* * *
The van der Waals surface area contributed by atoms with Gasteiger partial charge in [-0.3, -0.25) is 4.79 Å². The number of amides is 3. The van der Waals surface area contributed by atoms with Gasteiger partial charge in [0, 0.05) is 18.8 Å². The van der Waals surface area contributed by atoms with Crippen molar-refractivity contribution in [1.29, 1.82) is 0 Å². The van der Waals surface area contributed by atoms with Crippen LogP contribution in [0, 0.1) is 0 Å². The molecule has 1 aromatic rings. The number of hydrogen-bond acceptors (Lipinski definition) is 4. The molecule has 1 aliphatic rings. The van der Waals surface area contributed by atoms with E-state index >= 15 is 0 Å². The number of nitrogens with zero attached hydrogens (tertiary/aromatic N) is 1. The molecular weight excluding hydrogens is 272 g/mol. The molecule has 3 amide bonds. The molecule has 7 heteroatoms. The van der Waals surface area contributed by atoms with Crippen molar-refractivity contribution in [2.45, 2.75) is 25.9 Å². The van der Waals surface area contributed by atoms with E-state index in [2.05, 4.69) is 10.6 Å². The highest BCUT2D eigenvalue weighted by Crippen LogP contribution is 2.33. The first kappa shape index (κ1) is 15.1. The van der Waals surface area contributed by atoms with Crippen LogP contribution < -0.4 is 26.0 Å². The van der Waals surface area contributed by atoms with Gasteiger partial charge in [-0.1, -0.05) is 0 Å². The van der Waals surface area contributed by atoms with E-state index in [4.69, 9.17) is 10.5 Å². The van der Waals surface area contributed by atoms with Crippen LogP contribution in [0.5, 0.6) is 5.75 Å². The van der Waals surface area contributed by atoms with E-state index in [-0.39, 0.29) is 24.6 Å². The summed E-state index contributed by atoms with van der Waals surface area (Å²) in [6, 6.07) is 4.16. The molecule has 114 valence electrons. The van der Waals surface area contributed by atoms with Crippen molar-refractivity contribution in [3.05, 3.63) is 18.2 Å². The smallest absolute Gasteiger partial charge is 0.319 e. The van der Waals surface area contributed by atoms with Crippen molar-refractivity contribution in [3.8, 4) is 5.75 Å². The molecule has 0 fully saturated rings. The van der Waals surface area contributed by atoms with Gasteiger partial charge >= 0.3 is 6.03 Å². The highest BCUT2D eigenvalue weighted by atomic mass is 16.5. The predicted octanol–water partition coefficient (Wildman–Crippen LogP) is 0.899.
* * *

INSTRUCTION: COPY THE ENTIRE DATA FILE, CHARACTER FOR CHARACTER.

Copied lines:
The van der Waals surface area contributed by atoms with Gasteiger partial charge in [-0.3, -0.25) is 4.79 Å². The number of amides is 3. The van der Waals surface area contributed by atoms with Gasteiger partial charge in [0, 0.05) is 18.8 Å². The van der Waals surface area contributed by atoms with Crippen molar-refractivity contribution in [1.29, 1.82) is 0 Å². The van der Waals surface area contributed by atoms with Crippen LogP contribution in [0, 0.1) is 0 Å². The molecule has 1 aromatic rings. The number of hydrogen-bond acceptors (Lipinski definition) is 4. The molecule has 1 aliphatic rings. The van der Waals surface area contributed by atoms with E-state index >= 15 is 0 Å². The number of nitrogens with zero attached hydrogens (tertiary/aromatic N) is 1. The molecular weight excluding hydrogens is 272 g/mol. The molecule has 3 amide bonds. The molecule has 7 heteroatoms. The van der Waals surface area contributed by atoms with Crippen molar-refractivity contribution in [2.45, 2.75) is 25.9 Å². The van der Waals surface area contributed by atoms with E-state index in [2.05, 4.69) is 10.6 Å². The highest BCUT2D eigenvalue weighted by Crippen LogP contribution is 2.33. The first kappa shape index (κ1) is 15.1. The van der Waals surface area contributed by atoms with Crippen LogP contribution < -0.4 is 26.0 Å². The van der Waals surface area contributed by atoms with Gasteiger partial charge in [-0.1, -0.05) is 0 Å². The van der Waals surface area contributed by atoms with E-state index in [4.69, 9.17) is 10.5 Å². The van der Waals surface area contributed by atoms with Crippen LogP contribution in [0.5, 0.6) is 5.75 Å². The van der Waals surface area contributed by atoms with E-state index in [-0.39, 0.29) is 24.6 Å². The summed E-state index contributed by atoms with van der Waals surface area (Å²) in [6, 6.07) is 4.16. The molecule has 114 valence electrons. The van der Waals surface area contributed by atoms with Crippen molar-refractivity contribution in [3.05, 3.63) is 18.2 Å². The smallest absolute Gasteiger partial charge is 0.319 e. The van der Waals surface area contributed by atoms with Crippen molar-refractivity contribution in [3.8, 4) is 5.75 Å². The molecule has 0 fully saturated rings. The van der Waals surface area contributed by atoms with Gasteiger partial charge >= 0.3 is 6.03 Å². The highest BCUT2D eigenvalue weighted by atomic mass is 16.5. The predicted octanol–water partition coefficient (Wildman–Crippen LogP) is 0.899.